Speaking days after new FA chairman Greg Dyke highlighted the "frightening trend" of reduced numbers of domestic players in the top flight, Hoddle claimed it was time to "show some teeth".
English players made up only around 32 per cent of teams' starting line-ups in the Premier League last season and Hoddle fears that figure will only continue to dwindle.
Any attempt at a quota system would be hampered by European employment laws but Hoddle insists the matter still must be explored.
"We all know it is difficult, because at the end of the day the rules are the rules and the Premier League will just abide by that," he told BBC Radio 5 Live's Sportsweek programme.
"We have got to show some teeth. If it is a maximum of five (foreign) players and the rest have to be English, whatever we can do with the rules, but it always seems they come up against a brick wall.
"Maybe the government could be helping that, but it is a bigger, deeper issue for politicians and the FA to get together, because this 32 per cent is going to get less and less each year."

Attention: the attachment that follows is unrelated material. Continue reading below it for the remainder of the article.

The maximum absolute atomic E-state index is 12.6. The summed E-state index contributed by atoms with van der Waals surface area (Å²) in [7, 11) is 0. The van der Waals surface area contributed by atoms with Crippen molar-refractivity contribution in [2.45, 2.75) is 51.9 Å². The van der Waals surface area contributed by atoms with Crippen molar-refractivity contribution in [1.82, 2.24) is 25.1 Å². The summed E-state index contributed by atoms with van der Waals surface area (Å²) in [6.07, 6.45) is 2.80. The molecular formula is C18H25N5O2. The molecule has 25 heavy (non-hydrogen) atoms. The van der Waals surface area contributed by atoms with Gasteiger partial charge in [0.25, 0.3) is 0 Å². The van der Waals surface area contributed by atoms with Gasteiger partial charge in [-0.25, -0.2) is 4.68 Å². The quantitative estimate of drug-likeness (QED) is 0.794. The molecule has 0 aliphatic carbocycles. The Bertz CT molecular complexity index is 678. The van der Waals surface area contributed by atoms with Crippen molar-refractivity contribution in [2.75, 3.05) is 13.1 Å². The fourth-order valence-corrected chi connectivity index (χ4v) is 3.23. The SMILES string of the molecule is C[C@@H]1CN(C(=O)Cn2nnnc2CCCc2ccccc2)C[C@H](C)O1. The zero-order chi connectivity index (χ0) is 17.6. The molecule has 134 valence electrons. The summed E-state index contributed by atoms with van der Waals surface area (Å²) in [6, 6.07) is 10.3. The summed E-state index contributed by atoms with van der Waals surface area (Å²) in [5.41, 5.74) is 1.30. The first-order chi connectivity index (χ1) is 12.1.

Hoddle, who guided England through to the knockout stages of the 1998 World Cup, believes quality coaching from a young age remains the answer.
He said: "We have to focus in on English talent and be bold enough to say if foreign players are coming in to fill our clubs aged 17, 18 or 20, then we have to build a 10-year plan which allows these lads being taught by the best coaches - being paid good money, which is what the Dutch did - and bring them through where they master the ball first.
"There is definite talent out there, we just need to source it."
Meanwhile Rio Ferdinand believes the massed ranks of foreign players in the Premier League is "disgraceful."
The Manchester United defender, who came through the ranks at West Ham, told The Mail on Sunday: "Having so few English players in the Premier League diminishes the English team, of course it does.
"Look at the Manchester City game recently against Newcastle. There was barely an English player on the pitch, three out of 22 starters.
"That is a disgrace.
"If you look at it and ask whether there should be a stipulation that you have a minimum number of players who are English, even just in your squad, I think that should happen.
"If you look at a lot of teams, there are England players who aren't playing for their clubs - yet we're hoping to go to a World Cup and do well!"
Although it would be nigh-on impossible to implement, Ferdinand would look to copy the example of Turkey, adding: "I would do what Turkey do, and have limits.
"In that country, clubs can have a maximum of 10 foreign players on the books, and no more than six in any 18-man matchday squad.
"I know that European laws won't let a legal quota happen. So you can't do that. But if you want to protect English football and its heritage and its future, something like that has to be done."
- Sports & Recreation
- Premier League